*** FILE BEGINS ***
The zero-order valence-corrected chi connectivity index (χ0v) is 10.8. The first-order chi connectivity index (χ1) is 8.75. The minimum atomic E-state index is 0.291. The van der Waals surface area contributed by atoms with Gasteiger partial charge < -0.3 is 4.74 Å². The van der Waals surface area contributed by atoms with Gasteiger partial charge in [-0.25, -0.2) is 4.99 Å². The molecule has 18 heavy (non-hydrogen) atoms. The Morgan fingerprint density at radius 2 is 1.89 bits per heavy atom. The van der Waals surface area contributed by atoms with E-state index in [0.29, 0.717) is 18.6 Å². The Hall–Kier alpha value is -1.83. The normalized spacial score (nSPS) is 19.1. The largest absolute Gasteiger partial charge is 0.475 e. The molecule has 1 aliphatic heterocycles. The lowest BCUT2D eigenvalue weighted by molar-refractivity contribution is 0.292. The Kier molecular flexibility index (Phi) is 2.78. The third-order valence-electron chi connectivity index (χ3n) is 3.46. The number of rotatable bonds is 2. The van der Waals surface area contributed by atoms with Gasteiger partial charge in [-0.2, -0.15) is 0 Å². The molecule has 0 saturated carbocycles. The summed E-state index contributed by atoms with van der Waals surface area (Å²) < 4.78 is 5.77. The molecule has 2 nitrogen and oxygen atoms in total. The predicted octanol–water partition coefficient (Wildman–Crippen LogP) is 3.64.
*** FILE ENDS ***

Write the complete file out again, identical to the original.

The zero-order valence-corrected chi connectivity index (χ0v) is 10.8. The first-order chi connectivity index (χ1) is 8.75. The minimum atomic E-state index is 0.291. The van der Waals surface area contributed by atoms with Gasteiger partial charge < -0.3 is 4.74 Å². The van der Waals surface area contributed by atoms with Gasteiger partial charge in [-0.25, -0.2) is 4.99 Å². The molecule has 18 heavy (non-hydrogen) atoms. The Morgan fingerprint density at radius 2 is 1.89 bits per heavy atom. The van der Waals surface area contributed by atoms with E-state index in [0.29, 0.717) is 18.6 Å². The Hall–Kier alpha value is -1.83. The normalized spacial score (nSPS) is 19.1. The largest absolute Gasteiger partial charge is 0.475 e. The molecule has 1 aliphatic heterocycles. The lowest BCUT2D eigenvalue weighted by molar-refractivity contribution is 0.292. The Kier molecular flexibility index (Phi) is 2.78. The third-order valence-electron chi connectivity index (χ3n) is 3.46. The number of rotatable bonds is 2. The van der Waals surface area contributed by atoms with Gasteiger partial charge in [-0.2, -0.15) is 0 Å². The molecule has 0 saturated carbocycles. The summed E-state index contributed by atoms with van der Waals surface area (Å²) < 4.78 is 5.77. The molecule has 2 nitrogen and oxygen atoms in total. The predicted octanol–water partition coefficient (Wildman–Crippen LogP) is 3.64.